Tuesday, June 2, 2009
Q: What is Lunch and what was your motivation for starting the company?
Being agency side for so long, most recently at TAXI and Grip, and through my colleagues in the industry it became glaringly apparent that there was a gap in the market in terms of clients and agencies knowing who they can call for what types of work.
I’ve been really lucky throughout my career that I’ve gotten to know a lot of incredibly talented people. I’d co-founded an industry event in Canada called Inter-action where we’d been sharing work and encouraging dialogue and collaboration. It was really a natural progression for me.
I absolutely love this business.
Digital production has been close to my heart for 12 years. I’ve tried to achieve a certain production value throughout the years with production partners and as a producer and executive producer and it really came together as the next logical step.
I’d been thinking about creating a different kind of model for a long time, and I started to talk to people about it and the feedback was solid. Lunch was born out of the idea that producing and creating great digital work should be as easy as one phone call. Lunch is a time where people meet, and talk.
I think clients look forward to their time at the agency and agencies look forward to lunch, whether it’s with production partners, directors, pre-pros, screenings, edits. Etc. It’s a fun time. I wanted something that captured that, and was approachable. All to often digital is scary. I think for me this is an effort to really pull back the curtain and make things easy for everyone, whether they come from the digital space or not.
Lunch is about ideas.
Lunch provides representation for artists, illustrators, directors, design and animation studios, audio houses, editorial talent, flash, web and application developers, production management and consulting as well as technical services. Not only are we there as reps, but we’re there to provide production services and manage the work if required. We can package a whole production from start to finish, or provide a la carte services.
It’s totally up to the client and the nature of the production. We’re setup to do absolutely anything whether digital or otherwise.
Q: How do you determine the best way to distribute projects across your network?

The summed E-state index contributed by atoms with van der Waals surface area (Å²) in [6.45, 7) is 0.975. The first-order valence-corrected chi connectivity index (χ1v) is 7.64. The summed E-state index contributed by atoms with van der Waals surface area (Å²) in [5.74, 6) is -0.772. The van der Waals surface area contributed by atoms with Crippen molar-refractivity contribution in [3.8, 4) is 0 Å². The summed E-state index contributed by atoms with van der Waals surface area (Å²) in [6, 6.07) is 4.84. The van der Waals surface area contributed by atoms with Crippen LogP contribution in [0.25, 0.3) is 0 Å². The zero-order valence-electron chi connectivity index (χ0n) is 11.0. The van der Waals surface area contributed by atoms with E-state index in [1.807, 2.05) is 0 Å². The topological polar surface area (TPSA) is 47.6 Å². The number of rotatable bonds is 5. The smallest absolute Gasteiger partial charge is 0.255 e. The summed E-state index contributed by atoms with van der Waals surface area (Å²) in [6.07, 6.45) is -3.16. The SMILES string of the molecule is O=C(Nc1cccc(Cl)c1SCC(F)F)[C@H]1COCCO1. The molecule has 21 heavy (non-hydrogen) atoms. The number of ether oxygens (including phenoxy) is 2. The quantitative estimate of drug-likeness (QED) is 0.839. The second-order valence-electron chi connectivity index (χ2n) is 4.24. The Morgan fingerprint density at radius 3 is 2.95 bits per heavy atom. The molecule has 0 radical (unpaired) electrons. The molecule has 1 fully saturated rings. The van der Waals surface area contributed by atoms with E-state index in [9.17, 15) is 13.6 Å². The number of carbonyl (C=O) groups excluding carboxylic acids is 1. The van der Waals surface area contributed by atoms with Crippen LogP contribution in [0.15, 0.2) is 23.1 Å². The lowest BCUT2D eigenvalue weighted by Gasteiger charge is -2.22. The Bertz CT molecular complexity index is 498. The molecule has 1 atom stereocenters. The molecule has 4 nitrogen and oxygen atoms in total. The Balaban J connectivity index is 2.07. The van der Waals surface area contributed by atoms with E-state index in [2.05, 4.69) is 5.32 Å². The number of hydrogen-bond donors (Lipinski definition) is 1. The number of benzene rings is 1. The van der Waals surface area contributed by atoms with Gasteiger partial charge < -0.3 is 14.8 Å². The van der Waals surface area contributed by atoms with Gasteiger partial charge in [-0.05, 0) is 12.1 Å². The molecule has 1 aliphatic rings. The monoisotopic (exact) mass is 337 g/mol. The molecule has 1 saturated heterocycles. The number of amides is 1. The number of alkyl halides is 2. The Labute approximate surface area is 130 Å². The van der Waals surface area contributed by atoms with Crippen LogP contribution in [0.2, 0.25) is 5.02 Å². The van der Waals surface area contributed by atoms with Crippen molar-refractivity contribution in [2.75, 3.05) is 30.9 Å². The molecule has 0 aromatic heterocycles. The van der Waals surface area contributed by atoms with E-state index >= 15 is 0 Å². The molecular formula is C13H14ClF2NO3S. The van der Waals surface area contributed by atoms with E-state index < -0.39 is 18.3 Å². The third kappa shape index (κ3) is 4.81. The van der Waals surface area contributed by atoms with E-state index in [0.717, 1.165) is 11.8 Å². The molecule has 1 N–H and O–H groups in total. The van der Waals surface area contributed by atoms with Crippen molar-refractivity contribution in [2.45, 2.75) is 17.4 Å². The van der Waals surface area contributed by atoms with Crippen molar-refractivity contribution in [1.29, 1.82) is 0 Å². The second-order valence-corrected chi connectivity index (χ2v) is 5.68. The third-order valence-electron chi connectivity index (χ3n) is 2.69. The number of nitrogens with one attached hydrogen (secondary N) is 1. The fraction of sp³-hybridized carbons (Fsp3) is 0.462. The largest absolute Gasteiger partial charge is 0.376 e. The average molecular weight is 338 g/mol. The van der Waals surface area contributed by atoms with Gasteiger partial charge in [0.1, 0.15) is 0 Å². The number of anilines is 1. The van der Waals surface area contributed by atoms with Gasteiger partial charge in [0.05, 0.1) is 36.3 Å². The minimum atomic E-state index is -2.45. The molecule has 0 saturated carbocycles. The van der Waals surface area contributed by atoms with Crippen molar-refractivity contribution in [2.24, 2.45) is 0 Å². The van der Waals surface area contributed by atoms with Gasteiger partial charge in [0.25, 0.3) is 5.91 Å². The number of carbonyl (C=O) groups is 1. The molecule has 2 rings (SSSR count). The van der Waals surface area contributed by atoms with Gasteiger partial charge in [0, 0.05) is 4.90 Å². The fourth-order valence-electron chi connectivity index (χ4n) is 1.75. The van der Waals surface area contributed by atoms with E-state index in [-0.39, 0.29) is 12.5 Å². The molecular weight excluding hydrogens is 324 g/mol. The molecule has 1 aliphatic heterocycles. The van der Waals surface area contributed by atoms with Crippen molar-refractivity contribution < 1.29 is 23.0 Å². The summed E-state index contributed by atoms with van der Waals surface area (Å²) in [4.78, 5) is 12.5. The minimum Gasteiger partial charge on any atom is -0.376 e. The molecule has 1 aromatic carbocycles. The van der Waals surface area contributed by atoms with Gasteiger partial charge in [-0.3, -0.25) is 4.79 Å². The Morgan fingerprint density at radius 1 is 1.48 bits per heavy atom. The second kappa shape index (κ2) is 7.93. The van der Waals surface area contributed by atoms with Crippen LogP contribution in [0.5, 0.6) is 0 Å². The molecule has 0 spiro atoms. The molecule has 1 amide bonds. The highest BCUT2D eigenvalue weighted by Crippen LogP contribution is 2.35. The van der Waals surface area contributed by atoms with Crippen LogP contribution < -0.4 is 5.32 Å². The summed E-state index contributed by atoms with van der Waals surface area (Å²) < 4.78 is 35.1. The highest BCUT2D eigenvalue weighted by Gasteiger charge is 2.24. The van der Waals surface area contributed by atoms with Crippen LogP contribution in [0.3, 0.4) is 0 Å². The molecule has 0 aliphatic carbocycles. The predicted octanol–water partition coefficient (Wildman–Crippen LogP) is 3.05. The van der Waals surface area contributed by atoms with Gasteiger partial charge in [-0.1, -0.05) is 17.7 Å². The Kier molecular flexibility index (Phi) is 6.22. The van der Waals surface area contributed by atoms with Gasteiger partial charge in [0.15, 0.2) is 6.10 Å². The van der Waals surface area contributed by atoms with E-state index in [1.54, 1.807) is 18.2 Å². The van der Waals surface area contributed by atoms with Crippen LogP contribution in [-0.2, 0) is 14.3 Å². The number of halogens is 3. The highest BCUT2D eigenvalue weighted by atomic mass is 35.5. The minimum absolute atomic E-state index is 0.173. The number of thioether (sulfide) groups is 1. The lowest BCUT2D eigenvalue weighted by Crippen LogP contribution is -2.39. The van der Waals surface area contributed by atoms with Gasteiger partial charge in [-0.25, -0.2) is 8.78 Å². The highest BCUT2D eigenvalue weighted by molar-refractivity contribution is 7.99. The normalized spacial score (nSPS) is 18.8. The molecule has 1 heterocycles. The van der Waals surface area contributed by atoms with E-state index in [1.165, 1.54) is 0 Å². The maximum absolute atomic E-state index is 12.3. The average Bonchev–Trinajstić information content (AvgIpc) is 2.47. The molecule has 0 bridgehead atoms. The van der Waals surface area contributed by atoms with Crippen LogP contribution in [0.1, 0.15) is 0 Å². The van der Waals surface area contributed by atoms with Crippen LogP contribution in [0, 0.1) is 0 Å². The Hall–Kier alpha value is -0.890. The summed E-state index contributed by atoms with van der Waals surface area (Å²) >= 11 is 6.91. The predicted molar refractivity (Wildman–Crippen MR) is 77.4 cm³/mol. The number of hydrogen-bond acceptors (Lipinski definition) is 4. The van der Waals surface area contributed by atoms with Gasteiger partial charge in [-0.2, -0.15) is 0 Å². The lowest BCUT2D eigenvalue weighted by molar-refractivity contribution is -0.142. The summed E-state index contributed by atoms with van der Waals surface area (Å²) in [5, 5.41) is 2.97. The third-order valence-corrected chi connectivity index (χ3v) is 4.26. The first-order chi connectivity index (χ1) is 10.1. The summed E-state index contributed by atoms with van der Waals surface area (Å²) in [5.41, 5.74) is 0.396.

I’ve had the luxury of building some pretty incredible relationships with an amazing group of people so in that sense because of the number of productions we’ve been involved in together, we have a great sense of capabilities. I know what they’re great at, and I know where their interests lie. I always say, I wouldn’t necessarily want to work with someone I didn’t want to talk to on the phone.
So initially the starting line up is based on companies, I’ve really, really enjoyed working with. I’ve won Lions with some of them, Pencils with others, and we know how to work together. I’m excited to bring that to the table.
I love building teams.
It’s about the creative, what’s required, and who is best suited to doing that work. I’ve always looked at developers as directors, you want them to bring something to the table, a treatment, ideas etc. Projects will be paired with appropriate partners.
Sometimes partners will work together, yes, even competitors, or sometimes we’ll all have to talk, and sometimes it’s up to the client. It was important to me in building the network that we had a mix of the right people. People had to be willing to work in a different way.
I think that speaks to the interactive approach vs. traditional, we in the digital space are pretty accepting of sharing and collaborating. It’s how a lot of us got to where we are, we shared. Inter-action reminded me of that, pulling back the curtain on the smoke and mirrors that can exist in terms of the technology was important to me. It’s not about finding work for those she represents, it’s about finding the right work, where everyone makes a meaningful contribution in an open and honest atmosphere to create something amazing.
Q: What excites you most about this new model?